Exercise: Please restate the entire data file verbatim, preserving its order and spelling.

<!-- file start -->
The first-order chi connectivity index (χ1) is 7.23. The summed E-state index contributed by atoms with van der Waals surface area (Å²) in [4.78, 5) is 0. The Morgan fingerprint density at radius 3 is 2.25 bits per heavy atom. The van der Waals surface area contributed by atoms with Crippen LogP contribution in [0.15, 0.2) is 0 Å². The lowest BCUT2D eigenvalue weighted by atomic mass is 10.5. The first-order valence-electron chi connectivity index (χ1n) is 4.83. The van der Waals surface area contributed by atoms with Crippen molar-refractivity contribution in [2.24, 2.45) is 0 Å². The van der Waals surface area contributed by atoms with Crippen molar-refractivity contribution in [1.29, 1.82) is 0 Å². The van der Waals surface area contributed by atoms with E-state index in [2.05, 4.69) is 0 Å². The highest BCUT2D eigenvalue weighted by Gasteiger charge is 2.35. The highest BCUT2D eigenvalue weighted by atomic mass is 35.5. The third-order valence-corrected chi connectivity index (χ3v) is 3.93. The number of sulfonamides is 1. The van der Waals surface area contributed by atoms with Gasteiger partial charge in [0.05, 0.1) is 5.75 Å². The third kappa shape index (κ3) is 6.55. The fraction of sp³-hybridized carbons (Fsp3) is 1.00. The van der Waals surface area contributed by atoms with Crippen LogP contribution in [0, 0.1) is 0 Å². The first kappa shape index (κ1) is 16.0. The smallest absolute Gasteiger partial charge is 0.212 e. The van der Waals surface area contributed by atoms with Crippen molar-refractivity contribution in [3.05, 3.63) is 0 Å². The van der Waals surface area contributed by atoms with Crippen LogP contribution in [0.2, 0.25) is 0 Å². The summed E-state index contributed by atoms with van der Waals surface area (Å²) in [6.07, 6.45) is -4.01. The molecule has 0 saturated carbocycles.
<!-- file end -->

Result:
The first-order chi connectivity index (χ1) is 7.23. The summed E-state index contributed by atoms with van der Waals surface area (Å²) in [4.78, 5) is 0. The Morgan fingerprint density at radius 3 is 2.25 bits per heavy atom. The van der Waals surface area contributed by atoms with Crippen LogP contribution in [0.15, 0.2) is 0 Å². The lowest BCUT2D eigenvalue weighted by atomic mass is 10.5. The first-order valence-electron chi connectivity index (χ1n) is 4.83. The van der Waals surface area contributed by atoms with Crippen molar-refractivity contribution in [2.24, 2.45) is 0 Å². The van der Waals surface area contributed by atoms with Crippen molar-refractivity contribution in [1.29, 1.82) is 0 Å². The van der Waals surface area contributed by atoms with E-state index in [2.05, 4.69) is 0 Å². The highest BCUT2D eigenvalue weighted by Gasteiger charge is 2.35. The highest BCUT2D eigenvalue weighted by atomic mass is 35.5. The third-order valence-corrected chi connectivity index (χ3v) is 3.93. The number of sulfonamides is 1. The van der Waals surface area contributed by atoms with Gasteiger partial charge in [0.05, 0.1) is 5.75 Å². The third kappa shape index (κ3) is 6.55. The fraction of sp³-hybridized carbons (Fsp3) is 1.00. The van der Waals surface area contributed by atoms with Crippen LogP contribution in [0, 0.1) is 0 Å². The first kappa shape index (κ1) is 16.0. The smallest absolute Gasteiger partial charge is 0.212 e. The van der Waals surface area contributed by atoms with Crippen molar-refractivity contribution in [3.05, 3.63) is 0 Å². The van der Waals surface area contributed by atoms with Crippen LogP contribution in [0.2, 0.25) is 0 Å². The summed E-state index contributed by atoms with van der Waals surface area (Å²) in [6.07, 6.45) is -4.01. The molecule has 0 saturated carbocycles.